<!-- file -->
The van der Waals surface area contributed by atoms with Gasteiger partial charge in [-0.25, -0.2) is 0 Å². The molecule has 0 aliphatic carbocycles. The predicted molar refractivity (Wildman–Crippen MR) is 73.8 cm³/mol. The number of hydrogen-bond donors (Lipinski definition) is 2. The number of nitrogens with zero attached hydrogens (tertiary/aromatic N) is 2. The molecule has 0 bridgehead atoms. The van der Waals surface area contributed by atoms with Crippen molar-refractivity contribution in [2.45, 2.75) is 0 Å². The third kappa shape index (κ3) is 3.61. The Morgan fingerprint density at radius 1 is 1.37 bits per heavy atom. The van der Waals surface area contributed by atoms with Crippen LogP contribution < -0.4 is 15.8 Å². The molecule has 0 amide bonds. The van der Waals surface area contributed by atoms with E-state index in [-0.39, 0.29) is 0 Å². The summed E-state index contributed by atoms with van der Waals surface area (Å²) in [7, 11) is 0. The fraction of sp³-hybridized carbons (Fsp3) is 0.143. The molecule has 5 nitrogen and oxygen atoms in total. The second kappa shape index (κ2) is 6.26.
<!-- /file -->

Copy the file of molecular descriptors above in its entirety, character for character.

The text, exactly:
The van der Waals surface area contributed by atoms with Gasteiger partial charge in [-0.25, -0.2) is 0 Å². The molecule has 0 aliphatic carbocycles. The predicted molar refractivity (Wildman–Crippen MR) is 73.8 cm³/mol. The number of hydrogen-bond donors (Lipinski definition) is 2. The number of nitrogens with zero attached hydrogens (tertiary/aromatic N) is 2. The molecule has 0 bridgehead atoms. The van der Waals surface area contributed by atoms with Crippen molar-refractivity contribution in [2.45, 2.75) is 0 Å². The third kappa shape index (κ3) is 3.61. The Morgan fingerprint density at radius 1 is 1.37 bits per heavy atom. The van der Waals surface area contributed by atoms with Crippen LogP contribution < -0.4 is 15.8 Å². The molecule has 0 amide bonds. The van der Waals surface area contributed by atoms with E-state index in [-0.39, 0.29) is 0 Å². The summed E-state index contributed by atoms with van der Waals surface area (Å²) in [7, 11) is 0. The fraction of sp³-hybridized carbons (Fsp3) is 0.143. The molecule has 5 nitrogen and oxygen atoms in total. The second kappa shape index (κ2) is 6.26.